Police, SANDF to take “no chances” with election

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Minister of Safety & Security Nathi Mthetwa says the police “are not taking chances” with political violence before, during or after next months national and provincial elections.
There have been a series of incidents, including murder, assault and vandalism, linked to the elections in recent weeks and some commentators are describing the vote as potentially the most violent since the country`s watershed all-race elections in 1994.
Police deputy national commissioner André Pruis says “we`ve divided voting stations into low medium and high risk and determined the number of [police] to deploy to each.
“We will have reaction forces in place and so forth and eventually in the post election phase deal with any eventuality; that is the counting process, we will secure material, wherever the IEC (Independent Electoral Commission) would like us to escort it.
The Security services have also been tasked with ensuring election campaigns and rallies are free of violence. “In many instances where we`ve had two meetings at the same date, we have secured them effectively with support of various role players such as leaders of the parties. So we evaluate the situation and determine the force levels to be deployed and I think we have been very successful up to now,” Pruis said.
The commissioner adds special teams are on hand in every province to investigate election-related crime. The SABC reports these are working closely with IEC conflict resolution mechanisms.
The South African National Defence Force is also on standby to assist police if necessary. SANDF Chief of Joint Operations Lt General Themba Matanzima says the military has “two battalions that are ready to do their job in support of the SAPS, we also have helicopters that will help the operations.”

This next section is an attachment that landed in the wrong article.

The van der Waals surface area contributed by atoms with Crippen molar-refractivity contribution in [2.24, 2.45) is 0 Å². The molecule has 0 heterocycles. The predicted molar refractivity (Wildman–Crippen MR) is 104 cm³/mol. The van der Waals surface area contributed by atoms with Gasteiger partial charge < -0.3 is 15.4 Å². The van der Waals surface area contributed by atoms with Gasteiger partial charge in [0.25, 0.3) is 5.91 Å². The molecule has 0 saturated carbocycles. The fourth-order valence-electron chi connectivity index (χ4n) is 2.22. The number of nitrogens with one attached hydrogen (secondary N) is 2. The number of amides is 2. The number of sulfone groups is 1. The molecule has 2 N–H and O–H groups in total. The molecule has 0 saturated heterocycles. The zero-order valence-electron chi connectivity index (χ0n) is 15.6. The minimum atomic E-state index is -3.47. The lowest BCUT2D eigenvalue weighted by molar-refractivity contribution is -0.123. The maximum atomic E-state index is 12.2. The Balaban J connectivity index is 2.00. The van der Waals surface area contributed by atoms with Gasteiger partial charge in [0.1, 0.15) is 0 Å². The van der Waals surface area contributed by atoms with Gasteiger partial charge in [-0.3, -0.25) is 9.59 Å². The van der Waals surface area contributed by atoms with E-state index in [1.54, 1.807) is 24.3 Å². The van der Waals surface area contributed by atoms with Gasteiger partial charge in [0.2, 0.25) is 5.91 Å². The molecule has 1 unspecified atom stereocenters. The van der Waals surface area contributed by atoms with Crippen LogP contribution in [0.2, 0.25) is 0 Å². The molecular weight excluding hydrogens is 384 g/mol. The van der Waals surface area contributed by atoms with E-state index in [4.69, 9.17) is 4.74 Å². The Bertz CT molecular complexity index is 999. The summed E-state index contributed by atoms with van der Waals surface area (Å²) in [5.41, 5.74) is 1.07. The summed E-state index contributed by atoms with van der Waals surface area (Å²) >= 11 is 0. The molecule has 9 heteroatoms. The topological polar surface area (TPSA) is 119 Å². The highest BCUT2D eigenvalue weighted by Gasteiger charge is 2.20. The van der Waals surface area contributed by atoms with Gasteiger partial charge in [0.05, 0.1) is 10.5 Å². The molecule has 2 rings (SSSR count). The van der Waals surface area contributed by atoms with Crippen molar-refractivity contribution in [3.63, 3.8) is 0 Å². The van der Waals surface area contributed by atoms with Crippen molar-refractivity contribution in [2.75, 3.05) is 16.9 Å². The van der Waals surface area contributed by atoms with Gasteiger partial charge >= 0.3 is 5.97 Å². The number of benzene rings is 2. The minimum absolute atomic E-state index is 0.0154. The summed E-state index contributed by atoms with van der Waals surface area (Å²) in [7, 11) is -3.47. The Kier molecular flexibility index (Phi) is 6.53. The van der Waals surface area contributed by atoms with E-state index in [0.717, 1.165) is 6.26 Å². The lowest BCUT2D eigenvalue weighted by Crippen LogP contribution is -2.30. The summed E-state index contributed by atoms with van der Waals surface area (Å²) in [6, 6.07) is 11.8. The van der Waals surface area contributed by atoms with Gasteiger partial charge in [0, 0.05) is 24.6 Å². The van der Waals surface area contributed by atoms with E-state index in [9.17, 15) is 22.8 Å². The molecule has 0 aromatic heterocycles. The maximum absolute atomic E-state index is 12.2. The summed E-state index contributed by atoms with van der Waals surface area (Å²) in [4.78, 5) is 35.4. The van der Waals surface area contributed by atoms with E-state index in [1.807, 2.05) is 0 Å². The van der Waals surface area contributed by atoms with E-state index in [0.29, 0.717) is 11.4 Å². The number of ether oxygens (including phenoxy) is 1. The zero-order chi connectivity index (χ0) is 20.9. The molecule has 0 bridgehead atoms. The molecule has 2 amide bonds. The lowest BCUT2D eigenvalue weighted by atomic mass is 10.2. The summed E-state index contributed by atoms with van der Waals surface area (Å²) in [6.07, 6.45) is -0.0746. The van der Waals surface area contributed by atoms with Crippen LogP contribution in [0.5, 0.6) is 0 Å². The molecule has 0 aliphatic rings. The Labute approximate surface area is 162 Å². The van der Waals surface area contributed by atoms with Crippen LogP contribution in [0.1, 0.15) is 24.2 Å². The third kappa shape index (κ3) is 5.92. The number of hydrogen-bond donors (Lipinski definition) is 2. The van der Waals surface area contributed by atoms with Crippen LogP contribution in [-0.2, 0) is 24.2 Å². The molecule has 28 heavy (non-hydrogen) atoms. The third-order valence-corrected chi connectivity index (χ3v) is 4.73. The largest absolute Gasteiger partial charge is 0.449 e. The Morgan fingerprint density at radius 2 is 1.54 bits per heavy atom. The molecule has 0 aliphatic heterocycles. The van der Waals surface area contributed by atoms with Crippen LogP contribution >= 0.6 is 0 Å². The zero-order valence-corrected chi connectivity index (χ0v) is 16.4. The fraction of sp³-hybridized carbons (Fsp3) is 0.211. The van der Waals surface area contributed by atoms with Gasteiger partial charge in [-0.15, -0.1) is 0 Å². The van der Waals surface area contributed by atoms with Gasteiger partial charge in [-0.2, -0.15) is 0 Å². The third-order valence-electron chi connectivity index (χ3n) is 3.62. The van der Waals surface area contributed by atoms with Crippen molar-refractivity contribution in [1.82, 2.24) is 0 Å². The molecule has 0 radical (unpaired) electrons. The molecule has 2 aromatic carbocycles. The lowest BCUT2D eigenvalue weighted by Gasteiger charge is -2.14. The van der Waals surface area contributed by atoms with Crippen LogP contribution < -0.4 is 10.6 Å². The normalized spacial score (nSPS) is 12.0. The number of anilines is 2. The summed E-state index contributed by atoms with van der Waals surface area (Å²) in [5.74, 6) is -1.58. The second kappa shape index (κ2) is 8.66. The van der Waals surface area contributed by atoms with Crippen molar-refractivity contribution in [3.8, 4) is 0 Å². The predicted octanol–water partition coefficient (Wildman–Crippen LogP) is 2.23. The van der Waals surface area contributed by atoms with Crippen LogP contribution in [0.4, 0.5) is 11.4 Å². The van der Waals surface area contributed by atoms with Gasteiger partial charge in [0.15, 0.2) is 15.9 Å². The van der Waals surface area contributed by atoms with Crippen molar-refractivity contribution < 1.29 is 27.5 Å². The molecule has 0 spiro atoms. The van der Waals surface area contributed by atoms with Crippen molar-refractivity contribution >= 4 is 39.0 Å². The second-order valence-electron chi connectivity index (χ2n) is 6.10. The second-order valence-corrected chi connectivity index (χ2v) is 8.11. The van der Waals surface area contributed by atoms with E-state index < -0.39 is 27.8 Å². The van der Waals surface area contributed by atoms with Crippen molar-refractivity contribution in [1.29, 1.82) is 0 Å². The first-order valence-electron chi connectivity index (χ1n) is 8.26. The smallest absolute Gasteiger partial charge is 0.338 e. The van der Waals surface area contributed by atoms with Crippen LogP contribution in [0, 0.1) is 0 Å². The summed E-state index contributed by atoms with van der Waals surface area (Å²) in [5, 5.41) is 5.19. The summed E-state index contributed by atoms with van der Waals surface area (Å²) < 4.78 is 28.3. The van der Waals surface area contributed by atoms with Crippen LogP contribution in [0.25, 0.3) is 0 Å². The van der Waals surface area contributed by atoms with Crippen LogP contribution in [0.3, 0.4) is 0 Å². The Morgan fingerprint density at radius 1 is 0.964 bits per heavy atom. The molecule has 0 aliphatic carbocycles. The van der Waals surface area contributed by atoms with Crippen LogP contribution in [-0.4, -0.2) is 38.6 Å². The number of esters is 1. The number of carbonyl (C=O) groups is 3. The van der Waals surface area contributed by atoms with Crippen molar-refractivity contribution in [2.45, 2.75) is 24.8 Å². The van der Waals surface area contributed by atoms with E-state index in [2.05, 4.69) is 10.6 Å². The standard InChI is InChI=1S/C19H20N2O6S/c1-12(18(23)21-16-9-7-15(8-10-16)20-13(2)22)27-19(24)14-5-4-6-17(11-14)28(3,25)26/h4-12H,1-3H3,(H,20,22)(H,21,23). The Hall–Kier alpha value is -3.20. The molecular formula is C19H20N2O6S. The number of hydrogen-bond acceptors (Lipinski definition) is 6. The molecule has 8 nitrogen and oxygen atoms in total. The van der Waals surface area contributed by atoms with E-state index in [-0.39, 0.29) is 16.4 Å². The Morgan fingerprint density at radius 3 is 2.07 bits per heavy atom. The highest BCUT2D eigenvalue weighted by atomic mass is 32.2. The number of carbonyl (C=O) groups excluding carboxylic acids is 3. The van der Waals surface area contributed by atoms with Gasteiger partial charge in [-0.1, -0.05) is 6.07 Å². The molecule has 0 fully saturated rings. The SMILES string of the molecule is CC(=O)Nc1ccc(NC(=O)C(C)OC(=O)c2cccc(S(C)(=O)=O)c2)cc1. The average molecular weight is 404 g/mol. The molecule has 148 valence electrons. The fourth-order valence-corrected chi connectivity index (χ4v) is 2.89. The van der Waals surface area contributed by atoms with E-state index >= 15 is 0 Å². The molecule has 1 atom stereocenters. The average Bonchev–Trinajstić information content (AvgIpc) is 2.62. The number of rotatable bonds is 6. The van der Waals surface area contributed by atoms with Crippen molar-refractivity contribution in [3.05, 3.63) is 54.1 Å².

Last month his chief director of operations, Rear Admiral Philip Schoultz said the SANDF is always on standby for any major national event “on request for the department concerned.”
“It is in this regard that the IEC can also request support from the DoD because logistically they may not be able to deliver certain things and would want the SANDF to assist [as with helicopters to transport ballot papers in the past]. In the main, the SANDF would be assisting in particular the police,” the admiral said.
“We have no instruction to deploy specific forces to a specific place at this stage. However, preparations started last year already when we secured a presidential minute which authorises us to assist both with securing the elections and combating crime through to 19 July.
We have the political and governmental mandate to be called up wherever we have to.
At the same briefing the SANDF`s General Officer Commanding the Joint Operational Headquarters, Major General Barney Hlatshwayo, provided a rundown of the forces available:
Ø      1 x Infantry company – 7 day standby – Western Cape.
Ø      1 x Infantry battalion – 72 hour standby – Gauteng.
Ø      1 x Infantry company – 7 day standby – KwaZulu-Natal.
Ø      4 x Medium Transport Helicopters (Denel M1 Oryx) with 100 flying hours. 
Ø      4 x Light Utility Helicopters (AgustaWestland A109LUH) with 100 flying hours.
Ø      2 x Maritime Patrol Aircraft (Douglas C47TP) with 120 flying hours.
Ø      2 x offshore patrol vessels.
Ø      12 x Operational Emergency Care orderlies.
Ø      3 x Specialist Reaction Teams (Special Forces)
Schoultz adds that as “the intelligence changes we will bring that standby time down, but essentially we have forces across all provinces. We have moved vehicles to all provinces already, they are at the tactical headquarters, we have troops and in fact we have put rations down as well.
“The SANDF is ready to support, it all depends on how the security situation changes and whether we are called on through the joint structures to provide assistance,” Schoultz adds.